In The News
The GOP-led House on Wednesday passed the most sweeping reforms to the nationâ€™s intelligence laws in years, setting up a clash with Republicans in the Senate.
In a 338-88 vote, the House overwhelmingly approved the USA Freedom Act, which would prevent the NSA from collecting bulk metadata about the phone numbers people dial and when their calls are placed.
If elected officials can possess guns, why canâ€™t the rest of Washingtonâ€™s citizens?
Bill Rep. Rod Blum, R-Iowa, recently introduced legislation in the house that includes a provision to extend the ethanol waiver for Reid vapor pressure (RVP) to ethanol blends with more than 10 percent ethanol.
U.S. Reps. Ken Buck (R-Colo.) and Trey Gowdy (R-S.C.), posed with one of the few legal AR-15s in Washington D.C. last week, with predictable results. (Photo: Facebook)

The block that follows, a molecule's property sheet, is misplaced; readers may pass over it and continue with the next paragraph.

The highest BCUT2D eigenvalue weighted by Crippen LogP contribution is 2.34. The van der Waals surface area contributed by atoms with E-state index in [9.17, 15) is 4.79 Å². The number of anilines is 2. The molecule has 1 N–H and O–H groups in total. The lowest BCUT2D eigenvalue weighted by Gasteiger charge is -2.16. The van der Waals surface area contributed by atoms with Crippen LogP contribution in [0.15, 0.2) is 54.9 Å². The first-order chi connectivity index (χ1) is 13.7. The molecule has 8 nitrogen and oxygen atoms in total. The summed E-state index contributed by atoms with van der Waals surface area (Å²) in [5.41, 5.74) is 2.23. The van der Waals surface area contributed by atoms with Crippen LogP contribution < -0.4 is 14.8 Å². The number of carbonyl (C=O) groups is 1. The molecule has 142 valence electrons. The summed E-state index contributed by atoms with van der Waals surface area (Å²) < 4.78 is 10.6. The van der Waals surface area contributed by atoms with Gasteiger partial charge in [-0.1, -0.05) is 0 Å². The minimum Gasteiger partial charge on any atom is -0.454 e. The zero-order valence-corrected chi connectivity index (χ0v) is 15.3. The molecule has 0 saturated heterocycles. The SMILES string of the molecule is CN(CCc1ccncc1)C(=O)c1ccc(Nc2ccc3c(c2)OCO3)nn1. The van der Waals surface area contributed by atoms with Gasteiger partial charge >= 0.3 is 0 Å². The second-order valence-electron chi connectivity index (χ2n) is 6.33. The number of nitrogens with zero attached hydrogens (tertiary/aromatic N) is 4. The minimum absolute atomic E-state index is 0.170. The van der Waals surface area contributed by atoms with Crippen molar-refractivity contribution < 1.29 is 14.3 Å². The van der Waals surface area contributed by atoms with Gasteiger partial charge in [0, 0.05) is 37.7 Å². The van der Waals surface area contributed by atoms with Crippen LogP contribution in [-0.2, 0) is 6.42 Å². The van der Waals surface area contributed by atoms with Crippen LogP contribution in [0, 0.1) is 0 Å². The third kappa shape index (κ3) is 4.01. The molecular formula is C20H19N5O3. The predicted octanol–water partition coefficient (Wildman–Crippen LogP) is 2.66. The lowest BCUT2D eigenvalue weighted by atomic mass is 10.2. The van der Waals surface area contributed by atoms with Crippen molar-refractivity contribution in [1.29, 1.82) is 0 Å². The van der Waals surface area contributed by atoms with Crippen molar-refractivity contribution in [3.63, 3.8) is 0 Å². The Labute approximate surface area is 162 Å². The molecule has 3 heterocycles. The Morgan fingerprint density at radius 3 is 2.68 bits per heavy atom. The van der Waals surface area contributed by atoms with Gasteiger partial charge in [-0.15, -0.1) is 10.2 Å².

A pair of Republican congressmen caught flak after an image with the two holding a controversial rifle, banned in Washington D.C., hit social media.
David Gregory nearly found out the hard way about defying the District of Columbiaâ€™s restrictive gun laws ( though prosecutors lost interest in the story quickly) and now one congressman may be entering into the same sort of kerfuffle. Representative Ken Buck (R-Colorado) tweeted a picture of himself and Trey Gowdy (R-S.C.) holding Buckâ€™s AR-15.
Rep. Trey Gowdy (R-SC) and Rep. Ken Buck (R-CO) might be in hot water after taking a picture with an American flag-painted AR-15, The Hill reported.
U.S. Capitol Police say a Republican lawmaker is allowed to carry an AR-15 assault rifle in his office as long as the gun is unloaded.